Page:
But many folks in Detroit are still pushing–especially those living and working in low income neighborhoods whose tax dollars subsidize millionaire and billionaire developers. Check out the site of the Equitable Detroit Coalition and their fight for the Detroit CBA ordinance.
The city of San Diego (CA) runs its own non-profit agency (Civic San Diego) that facilitates deals with developers for specific low income neighborhoods.
Check out this in-depth article from a local alternative newspaper urging the agency to go beyond just planning for the physical buildings in the neighborhoods and starting its plans by assessing the most acute needs of the community’s residents.
The non-profit has also created an online site to allow residents to “to share their interests, collaborate to evolve ideas, and identify and prioritize shared values for their neighborhoods.” The idea is to create consensus on desired community benefits.
The City Council of Detroit (MI) is likely to introduce a proposed ordinance requiring private entities that either receive tax credits or buy a city-owned vacant building to negotiate a community benefits agreement (CBA). The CBA’s would only be required if the value of the tax credits or building purchase exceeds $300,000.
The proposal is opposed by Detroit’s mayor Mike Duggan and the city’s Chamber of Commerce. The plan has the support of the Council President and many business organizations located in low income neighborhoods.
At the end of 2013, the state of Michigan threatened to pass legislation that would prohibit CBA’s in any municipality in the state–but no action was taken on the bill. Ironically, Detroit Mayor Duggan opposed the state bill, fearing it would create precedent for the state to limit the autonomy of local governments.
I guess he prefers to kill CBA’s locally! Stay Tuned!!
An interesting report has just been issued by the Gamaliel organizing network, a coalition of faith-based community organizing groups throughout the country. Entitled “Jobs And More Jobs–The Economic Impact of Community Organizing” the report details the public and private sector jobs that were created through campaigns around issues such as food deserts, equal access to public transit transportation and better educational opportunities.
This report fills in some of the human details of the report that Gamaliel issued in 2012 that quantified the economic impact of their organizing: an estimated $17.2 Billion in GDP created in the past two years by the new workers.
The community organizing also showcases the use of community benefit agreements and the hiring of ex-offenders returning to our communities–models we hope to expand throughout our communities, state and country.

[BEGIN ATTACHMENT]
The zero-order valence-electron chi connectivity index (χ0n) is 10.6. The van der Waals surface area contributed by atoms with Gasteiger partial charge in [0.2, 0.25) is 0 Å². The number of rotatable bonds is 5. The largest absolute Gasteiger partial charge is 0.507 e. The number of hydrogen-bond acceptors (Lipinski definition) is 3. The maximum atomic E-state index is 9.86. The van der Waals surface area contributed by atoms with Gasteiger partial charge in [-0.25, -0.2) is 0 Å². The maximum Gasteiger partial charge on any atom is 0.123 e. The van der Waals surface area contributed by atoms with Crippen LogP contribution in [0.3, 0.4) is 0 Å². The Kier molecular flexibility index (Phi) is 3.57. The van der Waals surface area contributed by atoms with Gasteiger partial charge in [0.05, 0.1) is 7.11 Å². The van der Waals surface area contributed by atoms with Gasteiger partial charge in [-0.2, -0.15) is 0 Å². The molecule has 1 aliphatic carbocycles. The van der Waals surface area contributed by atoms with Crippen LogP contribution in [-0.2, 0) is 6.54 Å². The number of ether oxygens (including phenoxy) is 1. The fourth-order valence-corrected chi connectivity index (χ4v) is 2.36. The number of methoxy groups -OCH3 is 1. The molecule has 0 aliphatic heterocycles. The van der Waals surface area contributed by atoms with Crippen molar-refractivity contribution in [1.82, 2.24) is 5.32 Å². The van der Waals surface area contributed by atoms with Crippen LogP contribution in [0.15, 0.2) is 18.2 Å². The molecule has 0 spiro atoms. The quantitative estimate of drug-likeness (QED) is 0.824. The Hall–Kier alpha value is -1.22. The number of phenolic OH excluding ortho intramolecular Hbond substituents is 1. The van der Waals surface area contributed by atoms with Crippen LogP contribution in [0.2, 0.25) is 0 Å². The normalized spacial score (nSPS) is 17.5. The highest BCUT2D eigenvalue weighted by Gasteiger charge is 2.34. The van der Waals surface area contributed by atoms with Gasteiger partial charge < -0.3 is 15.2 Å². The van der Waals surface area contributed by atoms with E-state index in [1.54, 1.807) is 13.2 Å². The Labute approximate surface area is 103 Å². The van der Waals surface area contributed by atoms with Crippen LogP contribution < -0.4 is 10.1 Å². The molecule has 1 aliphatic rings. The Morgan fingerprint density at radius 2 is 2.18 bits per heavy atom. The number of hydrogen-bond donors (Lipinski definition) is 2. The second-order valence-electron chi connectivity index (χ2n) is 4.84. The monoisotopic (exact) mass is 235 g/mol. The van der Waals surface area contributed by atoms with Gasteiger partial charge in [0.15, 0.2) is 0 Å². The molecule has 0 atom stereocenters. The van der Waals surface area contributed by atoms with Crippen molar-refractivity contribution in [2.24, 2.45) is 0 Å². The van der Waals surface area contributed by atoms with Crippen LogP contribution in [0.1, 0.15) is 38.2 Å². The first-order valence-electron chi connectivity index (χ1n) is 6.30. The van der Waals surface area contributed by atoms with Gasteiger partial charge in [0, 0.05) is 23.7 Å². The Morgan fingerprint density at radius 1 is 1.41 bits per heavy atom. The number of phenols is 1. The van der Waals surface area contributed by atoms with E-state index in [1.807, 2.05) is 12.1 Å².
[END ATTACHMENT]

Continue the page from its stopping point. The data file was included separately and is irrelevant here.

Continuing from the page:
Western NY Assemblyman Sean Ryan intends to re-introduce the JOBS Act–a bill that would make the actions of the state’s Industrial Development Agencies (IDA’s) more transparent.
“IDA members are not elected by anybody, but they give away millions of taxpayer dollars,” Ryan said. “Under the JOBS Act, the IDA members who approve a project must then submit it for approval to elected officials like the town council. And when there’s public scrutiny, big massive projects tend to go away.”
This interesting article from City and State details some of the concerns of folks from Western NY with the Erie County IDA and how it lavishes tax breaks on corporations that could fund their own projects and do not contribute to the public good.
In Syracuse, we see the same problems–the most recent is an exemption from mortgage recording taxes for new hotels being developed in the Inner Harbor. That decision by the Syracuse Industrial Development Agency (SIDA) means the region’s public transportation system, which is partially funded by that tax, will receive nothing. Millions for rich corporations–nothing for a transit system looking at fare increases and route cuts. I guess we know whose side SIDA is on.
On Friday, October 24 at Toomey Abbott Towers from 9:30 – 11:30 am, the Urban Jobs Task Force and CenterState CEO, with funding from the Gifford Foundation, will be hosting “Building Equity.” Natoya Walker Minor, the Chief of Public Affairs for the city of Cleveland and Brian Hall, the Director of Inclusion of the Greater Cleveland Partnership, will present “How to Connect Growth and Opportunity.” Through their respective positions, they are building social and employment equity in Cleveland. In partnership with Cleveland’s employers, developers, educational institutions and unions they are creating a Culture of Inclusion. Natoya and Brian will share with us the lessons learned and strategies used on this journey towards a more equitable Cleveland. “Building Equity” is free and open to the public. There is limited seating so reservations are recommended. Contact Ms. Liso Smith at 315-416-6363 or firstname.lastname@example.org